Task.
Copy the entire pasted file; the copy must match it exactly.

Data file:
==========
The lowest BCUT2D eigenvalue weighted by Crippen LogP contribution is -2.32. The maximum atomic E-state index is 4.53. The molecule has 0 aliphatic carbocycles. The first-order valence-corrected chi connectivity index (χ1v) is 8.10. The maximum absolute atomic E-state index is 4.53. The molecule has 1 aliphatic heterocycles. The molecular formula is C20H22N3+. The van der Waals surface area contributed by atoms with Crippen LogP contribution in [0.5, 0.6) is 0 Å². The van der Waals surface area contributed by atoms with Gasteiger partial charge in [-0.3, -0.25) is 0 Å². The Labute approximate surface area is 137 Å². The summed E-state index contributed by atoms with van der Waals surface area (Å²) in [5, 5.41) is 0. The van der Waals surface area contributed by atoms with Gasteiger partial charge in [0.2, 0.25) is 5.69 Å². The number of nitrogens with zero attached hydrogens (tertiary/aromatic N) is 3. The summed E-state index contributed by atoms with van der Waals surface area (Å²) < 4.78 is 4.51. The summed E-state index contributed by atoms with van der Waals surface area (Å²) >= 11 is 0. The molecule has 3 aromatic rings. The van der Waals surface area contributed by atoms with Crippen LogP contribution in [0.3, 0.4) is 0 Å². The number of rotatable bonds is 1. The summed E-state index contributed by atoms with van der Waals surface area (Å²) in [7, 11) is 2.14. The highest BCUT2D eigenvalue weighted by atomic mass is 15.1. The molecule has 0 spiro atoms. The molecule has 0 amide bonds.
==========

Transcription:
The lowest BCUT2D eigenvalue weighted by Crippen LogP contribution is -2.32. The maximum atomic E-state index is 4.53. The molecule has 0 aliphatic carbocycles. The first-order valence-corrected chi connectivity index (χ1v) is 8.10. The maximum absolute atomic E-state index is 4.53. The molecule has 1 aliphatic heterocycles. The molecular formula is C20H22N3+. The van der Waals surface area contributed by atoms with Crippen LogP contribution in [0.5, 0.6) is 0 Å². The van der Waals surface area contributed by atoms with Gasteiger partial charge in [-0.3, -0.25) is 0 Å². The Labute approximate surface area is 137 Å². The summed E-state index contributed by atoms with van der Waals surface area (Å²) in [5, 5.41) is 0. The van der Waals surface area contributed by atoms with Gasteiger partial charge in [0.2, 0.25) is 5.69 Å². The number of nitrogens with zero attached hydrogens (tertiary/aromatic N) is 3. The summed E-state index contributed by atoms with van der Waals surface area (Å²) < 4.78 is 4.51. The summed E-state index contributed by atoms with van der Waals surface area (Å²) >= 11 is 0. The molecule has 3 aromatic rings. The van der Waals surface area contributed by atoms with Crippen LogP contribution in [0.3, 0.4) is 0 Å². The number of rotatable bonds is 1. The summed E-state index contributed by atoms with van der Waals surface area (Å²) in [7, 11) is 2.14. The highest BCUT2D eigenvalue weighted by atomic mass is 15.1. The molecule has 0 spiro atoms. The molecule has 0 amide bonds.